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Pandemic creates big audience for wage access fintechs



The pandemic has unleashed a boom in US fintech start-ups offering workers early access to their wages, even as questions mount about the impact their business models have on consumers.

So-called earned wage access programs vary in nature, but usually offer workers the option to receive some of their wages outside of the two-week pay cycle that is common in many industries.

Some companies, such as DailyPay and PayActiv, offer the service through employers, which can choose to pay some or all of the fees charged to employees.

Others, such as Dave and Earnin, make interest-free advances directly through a mobile app but ask for optional “tips” on each transaction. These tips can translate to high annual percentage rates, raising concerns that the apps could be worse for consumers than the payday lenders they aim to replace.

Even so, earned wage services have taken off as hourly workers seek quick cash during the pandemic, fuelling an explosion of apps that have either opened for business or raised new cash in the past few months.

On a recent earnings call, Visa chief executive Alfred Kelly said demand for earned wage access from supermarket, quick-serve restaurant, healthcare and hospitality workers had more than doubled in the first quarter compared to the same period last year. The company’s Visa Direct system handles transfers for DailyPay and other earned wage access providers.

For the companies, the business opportunity is a captive base of customers depositing paychecks directly into their apps, allowing them to sell additional products such as financial advice and other banking services.

But they could soon face stumbling blocks. In August of last year, the New York state financial regulator said it would lead a multistage investigation into payroll advance apps, singling out those that “appear to collect usurious or otherwise unlawful interest rates in the guise of ‘tips,’ monthly membership and/or exorbitant additional fees”.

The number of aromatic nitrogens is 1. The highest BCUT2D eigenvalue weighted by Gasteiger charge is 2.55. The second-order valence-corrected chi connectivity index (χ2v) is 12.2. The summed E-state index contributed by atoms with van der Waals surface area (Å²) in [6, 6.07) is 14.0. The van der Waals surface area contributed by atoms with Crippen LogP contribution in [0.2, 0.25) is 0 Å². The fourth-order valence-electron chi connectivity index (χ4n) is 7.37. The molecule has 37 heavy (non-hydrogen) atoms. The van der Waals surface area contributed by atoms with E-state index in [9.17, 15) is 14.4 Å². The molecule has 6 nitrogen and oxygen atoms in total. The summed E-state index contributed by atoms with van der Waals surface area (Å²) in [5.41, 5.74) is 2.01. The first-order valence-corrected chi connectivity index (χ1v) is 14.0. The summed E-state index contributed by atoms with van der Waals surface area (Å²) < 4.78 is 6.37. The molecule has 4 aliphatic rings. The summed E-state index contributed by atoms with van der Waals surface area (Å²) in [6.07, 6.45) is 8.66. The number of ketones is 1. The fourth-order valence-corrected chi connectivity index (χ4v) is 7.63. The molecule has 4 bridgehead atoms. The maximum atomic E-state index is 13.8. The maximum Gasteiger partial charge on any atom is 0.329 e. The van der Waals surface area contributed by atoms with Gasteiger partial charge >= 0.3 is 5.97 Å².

A Biden presidency could also breathe new life into the Consumer Financial Protection Bureau, the government agency that oversees payday lending rules. Dave and Earnin, which have faced the brunt of the pressure, both maintain they are not equivalent to payday lenders.

One start-up, New York-based Clair, is aiming to avoid any regulatory grey areas. The company says it charges no fees to employees for either wage advances or routine debit account functions, breaking from competing employer-sponsored offerings.

This month, Clair announced a $4.5m round of seed funding led by Upfront Ventures, and chief executive Nico Simko said it had signed up a “very large workforce management company”.

Mr Simko said the company makes money from interchange fees from Clair-branded debit cards, along with other financial services it plans to sell. It finances the payday advances through external lines of credit.

Aditi Maliwal, a partner at Upfront who led the investment in Clair, said she was attracted to its focus on large human resource software companies that manage employee attendance records.

“The goal is that there will be plenty of users who will view Clair as their main bank account, primarily by the virtue of their pay cheque . . . coming into that account,” Ms Maliwal said.